From the pages of Douglas Adams, author of “The Hitchhiker’s Guide to the Galaxy,” comes a quirky television series that plays off of the ages-old trope of an intelligent, yet socially awkward detective who solves crimes for a living. This setup is not outside of the BBC’s domain, as the network is well-known for their modern adaptation of Sir Arthur Conan Doyle’s Sherlock Holmes in the acclaimed series “Sherlock.” However, in this case, the name is Dirk Gently, and the game is solving crimes in the most holistic, matter-of-chance manner allowed in the murder business.

Over the past few years, the BBC has kept relatively close to its own territory, struggling to deviate from its more developed and popular series, so it’s nice to see the network taking chances in “Dirk Gently.” From start to finish, “Dirk Gently’s Holistic Detective Agency” is as eccentric and exotic as its name suggests.

The lead of “Dirk Gently” ’s pilot is not the titular detective himself, but rather Todd Brotzman (Elijah Wood, “The Lord of the Rings” series), a hapless hotel employee whose life is turned upside down by an impossibly grisly murder scene. This role marks Wood’s return to television, following a running lead on the cult comedy “Wilfred,” a stint that prepared him for his role as a struggling young man on “Dirk Gently.”

Adapted for television by screenwriter Max Landis (“Chronicle”), the series glances at the detective business through an indie film lens, not unlike the work of Wes Anderson. From a trapped young woman in the upstairs flat that glows red to the corgi that follows Todd in a distinctly un-canine manner, nothing about this series is generic. In its own way, the series is venturing into cult-classic territory through dabbling in the abnormal and impossible.

In fact, the premise of the series seems to pull a lot from the world of impossibilities. Dirk Gently (Samuel Barnett, “Penny Dreadful”) is horribly reminiscent of the weird kid down the street who reads just a little too much Star Wars fanfiction than should be comfortably allowed. Gently is a self-proclaimed “holistic detective” — as in, he literally does nothing to solve a case. Believing in chance and the universal interconnectedness of events, he lets fate do the heavy lifting, opting to just sit back and enjoy the ride. More times than not, Gently’s manner of solving a case doesn’t actually work, but it’s all in good fun, as Barnett’s mannerisms and personality make him the perfect choice for the eccentric detective. You’ll find it difficult not to burst into a grin when his character steps on screen.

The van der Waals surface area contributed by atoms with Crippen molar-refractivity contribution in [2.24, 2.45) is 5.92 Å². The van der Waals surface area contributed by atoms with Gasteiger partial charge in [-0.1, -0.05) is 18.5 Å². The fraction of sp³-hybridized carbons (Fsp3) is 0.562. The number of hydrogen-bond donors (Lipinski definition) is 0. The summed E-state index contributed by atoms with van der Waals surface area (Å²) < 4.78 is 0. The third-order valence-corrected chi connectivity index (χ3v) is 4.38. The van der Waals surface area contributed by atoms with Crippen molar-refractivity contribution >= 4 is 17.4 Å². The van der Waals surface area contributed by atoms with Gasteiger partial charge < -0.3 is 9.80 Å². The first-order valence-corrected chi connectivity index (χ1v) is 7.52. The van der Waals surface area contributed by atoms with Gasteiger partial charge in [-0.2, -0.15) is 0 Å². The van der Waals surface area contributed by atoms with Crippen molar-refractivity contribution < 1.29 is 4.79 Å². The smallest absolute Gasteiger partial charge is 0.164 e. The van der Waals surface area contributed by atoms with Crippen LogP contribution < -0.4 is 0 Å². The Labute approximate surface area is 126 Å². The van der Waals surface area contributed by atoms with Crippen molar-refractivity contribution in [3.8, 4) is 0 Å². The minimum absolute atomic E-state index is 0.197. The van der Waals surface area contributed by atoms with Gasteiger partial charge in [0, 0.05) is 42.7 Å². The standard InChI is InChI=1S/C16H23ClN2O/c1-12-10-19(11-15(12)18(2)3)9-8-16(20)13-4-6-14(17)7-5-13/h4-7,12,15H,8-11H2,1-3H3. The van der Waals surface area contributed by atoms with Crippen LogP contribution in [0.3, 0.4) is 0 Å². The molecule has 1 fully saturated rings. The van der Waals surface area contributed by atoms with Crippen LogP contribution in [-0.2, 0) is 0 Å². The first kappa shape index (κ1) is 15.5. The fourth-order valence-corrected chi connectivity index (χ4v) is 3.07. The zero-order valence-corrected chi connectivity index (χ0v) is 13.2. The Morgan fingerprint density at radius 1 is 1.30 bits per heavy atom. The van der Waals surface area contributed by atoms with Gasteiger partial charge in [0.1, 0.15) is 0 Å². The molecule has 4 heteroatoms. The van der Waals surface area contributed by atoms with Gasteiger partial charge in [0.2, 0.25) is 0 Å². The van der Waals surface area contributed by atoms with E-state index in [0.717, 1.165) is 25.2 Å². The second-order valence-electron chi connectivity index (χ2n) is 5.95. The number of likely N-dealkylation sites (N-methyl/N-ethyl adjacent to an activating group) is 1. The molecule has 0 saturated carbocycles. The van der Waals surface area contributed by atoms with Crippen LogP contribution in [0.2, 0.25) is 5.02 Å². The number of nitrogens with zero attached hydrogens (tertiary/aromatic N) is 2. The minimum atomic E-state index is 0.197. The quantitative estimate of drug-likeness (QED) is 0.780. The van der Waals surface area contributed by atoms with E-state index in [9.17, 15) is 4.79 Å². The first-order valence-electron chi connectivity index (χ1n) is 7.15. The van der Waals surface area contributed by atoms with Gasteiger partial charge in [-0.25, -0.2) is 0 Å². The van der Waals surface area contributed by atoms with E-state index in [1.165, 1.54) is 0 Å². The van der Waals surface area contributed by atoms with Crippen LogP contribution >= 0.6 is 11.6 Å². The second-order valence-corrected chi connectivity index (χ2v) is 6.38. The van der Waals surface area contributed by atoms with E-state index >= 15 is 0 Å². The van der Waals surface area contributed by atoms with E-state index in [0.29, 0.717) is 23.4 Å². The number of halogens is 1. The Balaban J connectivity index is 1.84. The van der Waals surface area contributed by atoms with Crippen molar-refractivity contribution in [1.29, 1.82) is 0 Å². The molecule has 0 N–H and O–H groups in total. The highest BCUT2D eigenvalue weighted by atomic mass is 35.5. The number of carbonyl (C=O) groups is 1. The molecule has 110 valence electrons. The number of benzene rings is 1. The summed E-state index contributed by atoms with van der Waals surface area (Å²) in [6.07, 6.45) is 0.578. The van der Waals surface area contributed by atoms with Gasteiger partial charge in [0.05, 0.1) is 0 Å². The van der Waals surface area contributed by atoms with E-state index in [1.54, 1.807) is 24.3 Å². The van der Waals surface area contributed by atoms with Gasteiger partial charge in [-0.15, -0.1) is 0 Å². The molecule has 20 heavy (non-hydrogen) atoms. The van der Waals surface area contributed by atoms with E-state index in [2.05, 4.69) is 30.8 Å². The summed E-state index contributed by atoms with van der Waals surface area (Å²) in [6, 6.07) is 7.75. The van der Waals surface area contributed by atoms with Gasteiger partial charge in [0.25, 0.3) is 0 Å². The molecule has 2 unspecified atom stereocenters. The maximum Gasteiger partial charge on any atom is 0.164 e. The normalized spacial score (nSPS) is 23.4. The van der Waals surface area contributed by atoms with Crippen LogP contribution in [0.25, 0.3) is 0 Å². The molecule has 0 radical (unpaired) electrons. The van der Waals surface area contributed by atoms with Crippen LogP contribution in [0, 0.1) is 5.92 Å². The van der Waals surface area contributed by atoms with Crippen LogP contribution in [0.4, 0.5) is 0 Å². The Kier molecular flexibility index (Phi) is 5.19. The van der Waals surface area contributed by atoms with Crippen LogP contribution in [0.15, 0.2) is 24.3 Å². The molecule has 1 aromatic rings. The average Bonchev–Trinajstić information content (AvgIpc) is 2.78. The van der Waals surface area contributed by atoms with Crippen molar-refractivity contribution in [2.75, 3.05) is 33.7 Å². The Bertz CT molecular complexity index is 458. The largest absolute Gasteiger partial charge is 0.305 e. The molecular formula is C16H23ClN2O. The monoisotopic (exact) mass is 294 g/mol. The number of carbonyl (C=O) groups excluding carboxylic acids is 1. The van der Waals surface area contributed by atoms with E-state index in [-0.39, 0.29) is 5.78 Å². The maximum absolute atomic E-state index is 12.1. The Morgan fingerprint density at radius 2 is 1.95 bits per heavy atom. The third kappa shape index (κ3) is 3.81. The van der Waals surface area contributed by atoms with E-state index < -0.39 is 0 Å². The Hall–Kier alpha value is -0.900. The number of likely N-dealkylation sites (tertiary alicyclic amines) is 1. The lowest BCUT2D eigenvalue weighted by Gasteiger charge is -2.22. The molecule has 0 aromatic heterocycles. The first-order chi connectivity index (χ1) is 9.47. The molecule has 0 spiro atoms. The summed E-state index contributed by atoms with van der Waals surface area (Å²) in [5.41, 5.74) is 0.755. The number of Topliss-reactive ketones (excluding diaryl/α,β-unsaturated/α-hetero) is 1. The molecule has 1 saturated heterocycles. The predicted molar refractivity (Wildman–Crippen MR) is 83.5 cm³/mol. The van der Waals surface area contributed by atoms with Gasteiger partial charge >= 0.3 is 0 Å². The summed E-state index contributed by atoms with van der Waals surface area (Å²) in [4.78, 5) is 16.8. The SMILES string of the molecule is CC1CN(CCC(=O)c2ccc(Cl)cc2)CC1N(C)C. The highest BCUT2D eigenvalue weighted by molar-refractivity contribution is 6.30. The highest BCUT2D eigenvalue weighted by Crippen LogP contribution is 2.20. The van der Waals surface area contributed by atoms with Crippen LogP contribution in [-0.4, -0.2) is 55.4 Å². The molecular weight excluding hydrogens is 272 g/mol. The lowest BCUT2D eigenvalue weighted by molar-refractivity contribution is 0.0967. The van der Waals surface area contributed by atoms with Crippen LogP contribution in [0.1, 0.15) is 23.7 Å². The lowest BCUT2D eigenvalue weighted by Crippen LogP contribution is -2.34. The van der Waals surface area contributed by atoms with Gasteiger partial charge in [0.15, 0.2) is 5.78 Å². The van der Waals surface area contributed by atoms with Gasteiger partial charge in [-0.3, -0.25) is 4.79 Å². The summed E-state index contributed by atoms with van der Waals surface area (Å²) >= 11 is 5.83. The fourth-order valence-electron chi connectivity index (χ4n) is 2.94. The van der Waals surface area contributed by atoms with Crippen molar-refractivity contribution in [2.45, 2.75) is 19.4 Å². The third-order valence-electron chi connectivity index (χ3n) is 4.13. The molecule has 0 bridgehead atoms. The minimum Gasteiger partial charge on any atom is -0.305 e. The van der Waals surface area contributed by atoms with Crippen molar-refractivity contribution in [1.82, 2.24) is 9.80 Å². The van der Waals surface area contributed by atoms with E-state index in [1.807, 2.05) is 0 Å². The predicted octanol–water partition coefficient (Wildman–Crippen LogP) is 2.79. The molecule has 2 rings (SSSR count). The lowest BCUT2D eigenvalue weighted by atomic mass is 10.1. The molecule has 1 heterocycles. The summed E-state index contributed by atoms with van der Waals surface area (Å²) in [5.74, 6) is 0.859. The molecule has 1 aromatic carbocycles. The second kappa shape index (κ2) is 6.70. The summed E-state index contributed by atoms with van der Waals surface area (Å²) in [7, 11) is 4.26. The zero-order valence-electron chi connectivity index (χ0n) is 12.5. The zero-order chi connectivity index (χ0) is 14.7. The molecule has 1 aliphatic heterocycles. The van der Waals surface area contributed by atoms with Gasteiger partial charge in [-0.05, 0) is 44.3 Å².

Even the real detectives are almost as absurd as Gently. Everyone seems to be after Dirk Gently for one reason or another. The CIA, the FBI, two bumbling Black Ops, the local cops and a crazed holistic assassin all seem to have it in for Mr. Gently, for reasons unknown to us at this point in the season. However, these colliding plot lines indicate a direction for the show, which is a promising thought after just the first episode of the season. Who is the holistic assassin? What happened to the girl in the Red Room? Who is Dirk Gently, though — really? The previous questions just prove that we’re in for quite the show in the coming episodes.

As the detective-assistant crime fighting formula tells us, you cannot have a relationship between a private investigator and their assistant without first dragging in an unwilling participant. It is in this manner that Todd finds himself thrown (quite literally) into the absurd world of the time traveller Dirk Gently. Desperately needing the money to fund the care for his sister’s delicate psychological condition, Todd reluctantly agrees to follow Gently around on his crime-solving escapades. However, secret organizations and assassins aside, there are still a hundred and two other forces threatening to tear the duo apart — even if the universe seems intent on keeping them together. All of this may seem like a lot to swallow after only the first episode of the season, but direction is everything and “Dirk Gently” is certainly on the path to becoming a successful crime-com for the modern day Sherlock enthusiast.

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